As a young prosecutor, I was offended when defense attorneys suggested that I would hide evidence or misuse my position to get a conviction. But when I encountered slimy defense attorneys who had once been prosecutors, I understood the suspicions. I have them myself about Marilyn Mosby, who from the beginning has violated her ethical responsibilities in these cases.

Schatzow, in arguing before the Court of Appeals, essentially told them that it was none of their business why he suddenly wanted to call Porter as a witness in the trials of three officers, which he knew would force postponements. He argued that it was his job to decide on his witnesses and the court's job to make them testify as long as he followed procedural steps. In other words, he claimed the privilege to manipulate the law to maneuver his cases into the most favorable position for himself. Schatzow needs a conviction on any count against any defendant to justify his indictments, and wanted to move the weakest cases to the end of the line. He even risked having an important prosecutorial tool, testimonial immunity, ruled unconstitutional under the Maryland constitution, to get his way.

It didn't happen, though I don't know whether that was good or bad for prosecutors. Good that they still have the tool when needed against criminals, bad in that they may pull a Schatzow: use the power to manipulate defendants and cases to get convictions of any kind in spite of the lack of evidence.

We will know more about the thinking of the Court of Appeals when they release their full opinion.  My guess is that they followed the letter of the law on both issues. First, the testimonial immunity statute does not specifically exclude charged defendants from being forced to testify, and there is no legal precedent to say that they can't be. Second, that the law does not provide for trial judges to decide whether a compelled witness is necessary to a prosecutor's case or not.  In addition, since Porter had already testified in his own defense the "cat", as one justice said, was "already out of the bag." Williams made a similar point: Porter was better off having already been tried, since everyone could see what evidence the State had against him before he testified.  This may have also factored into their decision.  Judges generally try to limit themselves to the facts in front of them, not theoretical scenarios.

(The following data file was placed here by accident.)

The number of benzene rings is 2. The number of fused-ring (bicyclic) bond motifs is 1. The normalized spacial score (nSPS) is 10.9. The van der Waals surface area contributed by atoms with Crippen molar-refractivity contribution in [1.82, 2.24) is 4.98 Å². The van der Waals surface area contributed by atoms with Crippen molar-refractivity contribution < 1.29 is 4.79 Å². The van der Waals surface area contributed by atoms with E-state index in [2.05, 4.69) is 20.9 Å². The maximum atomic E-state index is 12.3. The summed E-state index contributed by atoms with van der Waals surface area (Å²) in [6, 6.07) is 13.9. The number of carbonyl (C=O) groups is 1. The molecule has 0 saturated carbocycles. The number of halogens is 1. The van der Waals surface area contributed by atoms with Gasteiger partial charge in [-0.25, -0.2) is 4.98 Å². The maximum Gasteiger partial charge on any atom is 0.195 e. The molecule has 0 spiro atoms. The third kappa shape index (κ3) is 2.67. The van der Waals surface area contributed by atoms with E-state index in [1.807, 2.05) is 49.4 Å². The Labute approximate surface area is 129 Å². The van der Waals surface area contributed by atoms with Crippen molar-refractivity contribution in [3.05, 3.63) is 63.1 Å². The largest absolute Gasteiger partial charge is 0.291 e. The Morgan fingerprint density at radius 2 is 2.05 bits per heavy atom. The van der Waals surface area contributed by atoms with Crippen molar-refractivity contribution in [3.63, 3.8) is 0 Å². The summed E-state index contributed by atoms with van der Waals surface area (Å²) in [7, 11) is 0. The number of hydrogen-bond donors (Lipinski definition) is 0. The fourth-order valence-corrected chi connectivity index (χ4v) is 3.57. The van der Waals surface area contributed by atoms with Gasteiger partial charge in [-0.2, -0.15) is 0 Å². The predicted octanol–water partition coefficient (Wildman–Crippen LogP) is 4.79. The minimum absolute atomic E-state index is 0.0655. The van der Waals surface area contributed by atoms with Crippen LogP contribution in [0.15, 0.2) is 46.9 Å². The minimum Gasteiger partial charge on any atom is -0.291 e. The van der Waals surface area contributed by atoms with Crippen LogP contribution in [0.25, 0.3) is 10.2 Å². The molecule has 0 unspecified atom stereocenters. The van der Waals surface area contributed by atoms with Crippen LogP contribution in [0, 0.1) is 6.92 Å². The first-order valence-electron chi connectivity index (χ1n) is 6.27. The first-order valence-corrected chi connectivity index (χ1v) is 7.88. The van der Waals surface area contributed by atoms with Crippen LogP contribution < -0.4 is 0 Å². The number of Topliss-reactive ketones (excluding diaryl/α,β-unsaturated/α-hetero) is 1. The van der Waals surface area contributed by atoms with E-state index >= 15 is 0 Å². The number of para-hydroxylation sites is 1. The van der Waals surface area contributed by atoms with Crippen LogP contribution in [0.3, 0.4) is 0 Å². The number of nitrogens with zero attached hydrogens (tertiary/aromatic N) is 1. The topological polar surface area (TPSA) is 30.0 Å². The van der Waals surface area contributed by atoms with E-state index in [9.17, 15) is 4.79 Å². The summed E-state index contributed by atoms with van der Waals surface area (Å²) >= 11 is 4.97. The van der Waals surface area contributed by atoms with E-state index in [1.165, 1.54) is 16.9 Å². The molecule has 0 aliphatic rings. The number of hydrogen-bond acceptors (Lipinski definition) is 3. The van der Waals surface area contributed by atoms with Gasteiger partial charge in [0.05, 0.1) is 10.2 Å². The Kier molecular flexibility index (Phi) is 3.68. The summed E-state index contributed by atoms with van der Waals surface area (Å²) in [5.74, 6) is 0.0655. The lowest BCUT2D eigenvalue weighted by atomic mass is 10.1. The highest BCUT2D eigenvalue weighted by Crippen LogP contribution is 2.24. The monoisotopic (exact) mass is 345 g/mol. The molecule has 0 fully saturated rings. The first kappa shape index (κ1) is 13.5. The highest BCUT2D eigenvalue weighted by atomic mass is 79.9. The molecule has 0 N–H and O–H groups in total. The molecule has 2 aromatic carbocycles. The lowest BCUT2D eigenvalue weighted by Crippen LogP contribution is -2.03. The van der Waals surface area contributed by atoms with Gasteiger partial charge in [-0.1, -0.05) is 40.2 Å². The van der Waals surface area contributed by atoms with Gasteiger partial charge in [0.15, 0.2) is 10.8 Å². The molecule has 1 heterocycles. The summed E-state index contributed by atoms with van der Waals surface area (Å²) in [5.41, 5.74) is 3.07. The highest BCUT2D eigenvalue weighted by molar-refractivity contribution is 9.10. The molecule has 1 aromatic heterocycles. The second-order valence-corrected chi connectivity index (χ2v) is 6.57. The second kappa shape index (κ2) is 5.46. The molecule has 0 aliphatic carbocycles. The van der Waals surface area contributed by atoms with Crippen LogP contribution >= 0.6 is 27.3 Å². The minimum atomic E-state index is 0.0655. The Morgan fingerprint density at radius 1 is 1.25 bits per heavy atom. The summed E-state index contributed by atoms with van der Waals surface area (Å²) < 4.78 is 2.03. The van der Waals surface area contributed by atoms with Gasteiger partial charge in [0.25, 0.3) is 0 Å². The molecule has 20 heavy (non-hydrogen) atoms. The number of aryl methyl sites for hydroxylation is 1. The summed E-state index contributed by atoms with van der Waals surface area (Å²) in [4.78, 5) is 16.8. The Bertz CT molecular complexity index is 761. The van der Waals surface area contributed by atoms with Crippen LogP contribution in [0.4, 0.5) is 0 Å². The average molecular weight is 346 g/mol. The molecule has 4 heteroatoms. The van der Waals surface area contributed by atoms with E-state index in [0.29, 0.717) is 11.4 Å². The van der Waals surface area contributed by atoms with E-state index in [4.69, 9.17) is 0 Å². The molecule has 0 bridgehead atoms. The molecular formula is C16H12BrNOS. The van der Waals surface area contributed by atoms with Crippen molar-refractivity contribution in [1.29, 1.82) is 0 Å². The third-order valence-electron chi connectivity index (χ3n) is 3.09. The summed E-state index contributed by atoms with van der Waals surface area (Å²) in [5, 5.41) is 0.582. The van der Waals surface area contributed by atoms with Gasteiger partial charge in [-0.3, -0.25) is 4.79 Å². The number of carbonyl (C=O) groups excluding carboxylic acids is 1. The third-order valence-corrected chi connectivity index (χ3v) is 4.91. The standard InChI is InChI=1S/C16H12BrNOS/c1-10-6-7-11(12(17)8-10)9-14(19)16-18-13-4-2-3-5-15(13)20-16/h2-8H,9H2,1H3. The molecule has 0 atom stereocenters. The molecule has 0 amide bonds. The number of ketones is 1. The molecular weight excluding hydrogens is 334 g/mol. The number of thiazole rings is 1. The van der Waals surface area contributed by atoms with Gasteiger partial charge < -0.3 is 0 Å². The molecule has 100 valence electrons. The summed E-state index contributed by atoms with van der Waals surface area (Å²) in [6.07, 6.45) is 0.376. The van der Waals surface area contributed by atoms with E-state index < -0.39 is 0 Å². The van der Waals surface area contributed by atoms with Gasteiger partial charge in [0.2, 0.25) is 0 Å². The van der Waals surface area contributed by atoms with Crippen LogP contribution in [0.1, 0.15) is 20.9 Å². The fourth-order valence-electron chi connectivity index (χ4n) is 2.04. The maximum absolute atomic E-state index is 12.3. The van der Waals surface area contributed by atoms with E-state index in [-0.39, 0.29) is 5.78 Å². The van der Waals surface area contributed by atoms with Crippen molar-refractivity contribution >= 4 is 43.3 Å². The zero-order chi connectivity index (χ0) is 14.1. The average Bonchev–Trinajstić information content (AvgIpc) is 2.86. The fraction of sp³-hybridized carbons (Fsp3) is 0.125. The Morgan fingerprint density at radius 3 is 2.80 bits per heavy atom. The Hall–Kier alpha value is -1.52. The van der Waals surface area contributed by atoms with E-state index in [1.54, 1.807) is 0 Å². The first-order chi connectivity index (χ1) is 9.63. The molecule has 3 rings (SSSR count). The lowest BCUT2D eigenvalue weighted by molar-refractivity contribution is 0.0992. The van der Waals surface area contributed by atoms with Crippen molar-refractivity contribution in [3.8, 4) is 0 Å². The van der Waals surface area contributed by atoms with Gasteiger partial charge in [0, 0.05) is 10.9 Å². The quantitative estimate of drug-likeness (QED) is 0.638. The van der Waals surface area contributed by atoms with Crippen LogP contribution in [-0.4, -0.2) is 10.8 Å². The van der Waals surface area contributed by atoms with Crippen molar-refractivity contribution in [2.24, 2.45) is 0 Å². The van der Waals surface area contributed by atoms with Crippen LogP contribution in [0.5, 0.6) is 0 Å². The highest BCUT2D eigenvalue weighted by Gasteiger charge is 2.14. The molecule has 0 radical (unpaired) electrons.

But I have little doubt that the justices are on high alert to the potential for abuse. After all, Schatzow practically admitted that he manipulated the system to get postponements, and they could not have liked that. They may not feel that the law allows them to step in now, but I have no reason yet to not trust this court - now that former Chief Judge Robert Bell has retired - to apply the law properly.

And that should include reversing any convictions of these officers, either on the grounds that the trials should have been moved from the city, or on the grounds that the evidence in the cases do not support the charges. After all, forcing Porter to testify doesn't change the facts. Porter will only say what he testified to previously: that while Gray may have asked for a medic in response to his question, he did not appear to be injured. So whatever he told White and Goodson, he would not have communicated any imminent danger that the others ignored.  What his testimony will do is help prosecutors get past a motion to dismiss the case, and give any biased jury a hook to hang a conviction on.

But the officers, as I have written, committed no crime. Damaged as my faith is in the ethical behavior of prosecutors, I have to believe that the Maryland appeals courts will ensure ultimate justice.  Not "justice for Freddie Gray" - justice.